All my short stories and poems work well. I specifically do not have certain stories for certain groups. Novels that have wonderful memories for me when reading with my groups are Wind in The Willows, A Scarlett Letter, Street Cat Bob, short stories by Joanne Harris and many, many more. Luckily, I will never run out of stories!
Is bibliotherapy widely available in the UK?
No it isn’t and I am working hard to change this! I have colleagues at Kirklees Council who run a bibliotherapy group and I know there are other organisations which run Books on Prescription (self-help) and reading groups that focus heavily on the text rather than healing but the kind of bibliotherapy I offer, as far as I know, is possibly only Tales for Tea!
Do you have any long term goals / projects that you hope to achieve as a bibliotherapist?
Yes I do! I am presently working on delivering effective workshops to allow others to experience and develop their skills as bibliotherapists. I am working together with Dementia Pathfinders to roll out a programme for their carers. I also have a trip to India planned, rolling out a programme of bibliotherapy to schools in Nagpur with the IHF Wellness Orbaritum.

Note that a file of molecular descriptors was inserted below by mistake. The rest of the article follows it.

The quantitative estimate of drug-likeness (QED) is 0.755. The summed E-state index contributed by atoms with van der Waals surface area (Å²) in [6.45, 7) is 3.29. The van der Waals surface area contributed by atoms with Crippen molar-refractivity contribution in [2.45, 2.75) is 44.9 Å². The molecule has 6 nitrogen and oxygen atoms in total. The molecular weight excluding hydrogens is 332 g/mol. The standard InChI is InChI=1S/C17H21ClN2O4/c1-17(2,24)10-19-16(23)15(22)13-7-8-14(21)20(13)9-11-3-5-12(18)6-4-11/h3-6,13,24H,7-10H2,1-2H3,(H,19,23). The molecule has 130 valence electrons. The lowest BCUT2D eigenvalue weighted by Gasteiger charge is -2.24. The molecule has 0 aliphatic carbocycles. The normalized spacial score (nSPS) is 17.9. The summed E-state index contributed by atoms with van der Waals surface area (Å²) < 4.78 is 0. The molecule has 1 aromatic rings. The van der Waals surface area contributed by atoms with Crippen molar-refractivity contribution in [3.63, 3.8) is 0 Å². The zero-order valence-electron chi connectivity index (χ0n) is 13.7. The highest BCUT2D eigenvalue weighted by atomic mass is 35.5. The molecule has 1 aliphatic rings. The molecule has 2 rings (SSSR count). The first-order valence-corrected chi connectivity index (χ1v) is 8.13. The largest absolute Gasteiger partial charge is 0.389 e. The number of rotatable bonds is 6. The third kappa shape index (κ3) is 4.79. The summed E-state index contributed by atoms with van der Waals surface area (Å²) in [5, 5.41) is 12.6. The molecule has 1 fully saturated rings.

My plans include training others, growing my own reading groups across the UK and trying hard to bring the importance of bibliotherapy to the World!
More information about Tales for Tea can be found on her website, and Sharon can be found on Facebook (Tales for Tea), on Twitter (@talesfortea) and LinkedIn (Sharon Dunscombe and Tales for Tea).